Andy Bean (left) and Fuller Condon are The Two Man Gentlemen Band. - Photo by Punam Bean

Professional street performers

The Two Man Gentlemen Band offers an approach to old-time country ditties and vaudeville music that its members Andy Bean and Fuller Condon have honed over several years of busking at locations in New York City's underground transit system and Central Park.

The Two Man Gentlemen Band is just one of about 100 performers that are part of the Big Apple's Music Under New York, a program that provides weekly performances at locations throughout subway system.

Bean and Condon will perform at 9:30 p.m. Wednesday, Aug. 1, at Johnny B's, 35 S. Bartlett St., Medford. Despite its name, The Two Man Gentlemen Band will perform as a trio.

"We sound exactly how two young men dressed in old-fashioned suits playing banjo, bass fiddle, foot percussion and kazoos ought to sound," the two declare in a press release. "Fun!"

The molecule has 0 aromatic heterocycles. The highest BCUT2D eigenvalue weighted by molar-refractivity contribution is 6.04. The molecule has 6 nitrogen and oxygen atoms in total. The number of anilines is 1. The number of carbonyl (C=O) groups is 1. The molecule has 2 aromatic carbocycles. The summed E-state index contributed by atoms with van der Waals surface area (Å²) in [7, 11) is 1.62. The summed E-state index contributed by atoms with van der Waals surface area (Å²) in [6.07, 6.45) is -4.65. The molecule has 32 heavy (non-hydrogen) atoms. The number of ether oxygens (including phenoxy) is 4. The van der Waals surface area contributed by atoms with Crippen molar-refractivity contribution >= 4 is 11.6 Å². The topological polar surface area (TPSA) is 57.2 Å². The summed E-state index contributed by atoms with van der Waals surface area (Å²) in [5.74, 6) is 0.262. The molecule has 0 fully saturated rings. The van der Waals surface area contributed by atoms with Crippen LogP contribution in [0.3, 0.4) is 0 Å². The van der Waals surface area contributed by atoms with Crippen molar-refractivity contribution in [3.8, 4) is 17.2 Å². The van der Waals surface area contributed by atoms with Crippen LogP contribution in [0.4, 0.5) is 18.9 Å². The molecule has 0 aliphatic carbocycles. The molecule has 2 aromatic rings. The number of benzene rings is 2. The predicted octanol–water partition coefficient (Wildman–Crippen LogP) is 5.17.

Sing-alongs, shouts and stomps are encouraged at the Gentlemen's lively performances, and audience members are often rewarded with free kazoos.

The Gentlemen also are featured in a 2006 documentary, "Subway Dreams," created by New York City-based journalist Anna Holtzman. The film explores the lives and motivations of musicians from different walks of life who audition for Music Under New York. Videos of the Gentlemen performing on a subway platform and in Central Park are available on YouTube.

The duo has two CDs to its credit. A self-titled debut recording was released in 2005 and "Great Calamities" was released in 2006, both on Serious Business Records.

The duo's quirky, original tunes cover a range of topics such as the Hindenburg and Titanic disasters, the Civil War, dead presidents, liquor and matters of the heart and are backed up by toe-tapping rhythms and tight harmonies.

The Two Man Gentlemen Band also may be the best-dressed and best-behaved two-man band in New York City.They almost always are decked out in dapper suits, ties, hats and matching suspenders, and they espouse good old-fashioned courtesy on and off the stage.

Cover to the show at Johnny B's costs $5. Call 773-1900.

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